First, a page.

8 The specifications from the maker/supplier require a minimum freefall distance below where the user stands to guarantee effective operation of the combined retractable fall arrester and the overhead horizontal line. This includes the length of the wire paid out by the retractable fall arrester before locking, plus the deflection of the horizontal wire and an allowance for harness stretch (up to 30cm). The vertical minimum freefall distance is dependent on the distance between the supporting points of the overhead horizontal wire, but as a minimum is approximately 2m. This freefall distance for the installation should be confirmed by the manufacturer or installer. The positioning of the horizontal line should be directly above the working position if possible. Where a deviation from the vertical is allowed/necessary when using the retractable line, this will increase the required height to be provided. This is due to a swinging pendulum effect. [A standard lanyard fitted with energy absorption is unlikely to be suitable for falls under 2m].
9 It is understood that in at least one steel stockholder the horizontal overhead wire has been installed on the underside of an overhead travelling crane to allow full flexibility on the use of the system throughout the storage area. In this system the harness wearer has to attach and detach from the fall arrest block at a safe position before each time the crane moves to transfer a load. Alternatively, if the fall arrest block is attached to a horizontal wire installed near the roof above the crane the fall arrest system is limited in its application by the position of the wire. The installation of numerous such wires and fall arrest systems to cover all positions of work in a storage area is likely to be prohibitively expensive. The advantage of this system is that the harness wearer could remain attached to the fall arrest system before the crane was moved – provided the worker was in a safe position. However, if the crane is moved (inadvertently or deliberately) towards the worker, or a second crane is moved incorrectly, the fall arrest block retractable line is in danger of entanglement with the crane(s) with consequent risks to the person wearing the harness.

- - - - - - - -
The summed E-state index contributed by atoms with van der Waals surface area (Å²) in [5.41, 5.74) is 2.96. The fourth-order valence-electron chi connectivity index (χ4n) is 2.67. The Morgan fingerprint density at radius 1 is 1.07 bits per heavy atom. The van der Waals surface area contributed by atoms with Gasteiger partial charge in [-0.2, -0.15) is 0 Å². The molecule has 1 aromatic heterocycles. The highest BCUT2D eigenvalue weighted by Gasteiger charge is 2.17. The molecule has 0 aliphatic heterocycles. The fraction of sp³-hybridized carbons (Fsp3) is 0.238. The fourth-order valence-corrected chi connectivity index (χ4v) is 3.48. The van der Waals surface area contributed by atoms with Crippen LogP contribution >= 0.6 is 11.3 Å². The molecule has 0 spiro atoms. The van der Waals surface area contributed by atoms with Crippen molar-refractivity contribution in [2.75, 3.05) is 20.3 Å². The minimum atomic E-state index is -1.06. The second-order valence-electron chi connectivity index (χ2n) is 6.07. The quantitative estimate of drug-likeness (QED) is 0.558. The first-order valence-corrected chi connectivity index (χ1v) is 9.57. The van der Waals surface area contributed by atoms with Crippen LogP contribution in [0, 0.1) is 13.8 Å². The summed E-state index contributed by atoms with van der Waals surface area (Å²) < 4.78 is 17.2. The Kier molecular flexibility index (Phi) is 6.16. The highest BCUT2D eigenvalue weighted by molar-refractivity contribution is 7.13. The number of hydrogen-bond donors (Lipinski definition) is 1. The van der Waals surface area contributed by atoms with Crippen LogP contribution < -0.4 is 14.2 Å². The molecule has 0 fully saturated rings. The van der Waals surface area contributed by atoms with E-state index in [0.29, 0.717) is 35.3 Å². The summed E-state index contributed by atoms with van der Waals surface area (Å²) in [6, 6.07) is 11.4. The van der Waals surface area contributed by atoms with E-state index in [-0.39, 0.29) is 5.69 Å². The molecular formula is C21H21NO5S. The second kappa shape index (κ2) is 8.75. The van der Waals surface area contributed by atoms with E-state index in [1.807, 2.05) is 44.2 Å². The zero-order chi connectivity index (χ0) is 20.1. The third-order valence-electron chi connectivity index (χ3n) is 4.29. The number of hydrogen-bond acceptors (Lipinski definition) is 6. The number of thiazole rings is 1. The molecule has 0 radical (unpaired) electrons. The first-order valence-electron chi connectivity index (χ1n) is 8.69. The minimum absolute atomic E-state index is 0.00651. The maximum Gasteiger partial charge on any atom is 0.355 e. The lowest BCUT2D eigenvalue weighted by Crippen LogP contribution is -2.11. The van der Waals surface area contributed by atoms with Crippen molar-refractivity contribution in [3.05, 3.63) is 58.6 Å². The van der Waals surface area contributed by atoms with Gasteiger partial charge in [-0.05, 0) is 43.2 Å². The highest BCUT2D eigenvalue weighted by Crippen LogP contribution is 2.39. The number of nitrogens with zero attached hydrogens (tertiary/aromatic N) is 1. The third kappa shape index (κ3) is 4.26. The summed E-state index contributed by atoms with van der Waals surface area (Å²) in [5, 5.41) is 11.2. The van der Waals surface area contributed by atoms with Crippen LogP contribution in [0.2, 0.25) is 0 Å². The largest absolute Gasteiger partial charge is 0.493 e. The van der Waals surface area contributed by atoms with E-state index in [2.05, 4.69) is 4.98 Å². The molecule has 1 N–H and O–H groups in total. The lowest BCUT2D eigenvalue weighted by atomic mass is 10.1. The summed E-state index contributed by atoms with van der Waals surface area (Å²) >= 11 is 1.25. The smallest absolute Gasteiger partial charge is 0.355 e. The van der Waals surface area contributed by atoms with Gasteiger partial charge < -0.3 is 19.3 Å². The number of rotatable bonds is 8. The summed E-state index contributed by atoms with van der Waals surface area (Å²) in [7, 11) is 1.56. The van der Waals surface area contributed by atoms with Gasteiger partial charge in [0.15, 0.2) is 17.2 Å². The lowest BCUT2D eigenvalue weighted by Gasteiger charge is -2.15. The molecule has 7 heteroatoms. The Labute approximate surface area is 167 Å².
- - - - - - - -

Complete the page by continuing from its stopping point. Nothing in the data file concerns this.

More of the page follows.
10 The installation and use of fall arrest systems may be attractive to some steel stockholders who are reluctant to revise their storage layout to allow access to stored stock for slinging without having to climb and walk on product/racking, as this would mean a loss of storage capacity. The cost of a single fall arrest system (for one user) including installation of an overhead horizontal wire, supply of a retractable fall arrester and harness, and basic training in its use may be around £2000.
11 However, there are a number of additional factors that need to be taken into account in any risk assessment for the safe access to height in steel stockholders:
12 Other issues that should be considered are the potential effects of combining the device with other anchor devices including horizontal lifelines, which may increase the risk of a worker hitting an obstruction or the ground, caused by:
13 The use of fall arrestors may have a part to play as an interim measure until more suitable stock storage arrangements are provided. However, it is likely the limitations outlined in paragraph 11 12 would outweigh the advantages in most circumstances for access to the top of stored stock as a permanent system of work. Fall arrestors may be considered for other working at height activities such as maintenance work.
14 NASS and Wolverhampton City Council have been consulted in the preparation of this guidance.
Further advice on the selection, use etc of fall arrest systems is available in the Technical Guidance Notes produced by The Work at Height Safety Association.
The NASS H&S Committee includes members with many years of practical experience in the steel stock holding industry. They have advised that they would be happy to provide advice to any steel stockholder (whether a member of NASS or not) on safe working, including safe access to height, safe (un)loading of steel stock and other issues. Contact should be made with NASS at First Floor, The Citadel, 190 Corporation Street, Birmingham B4 6QD Tel: 0121 200 2288.
The contacts on this issue are: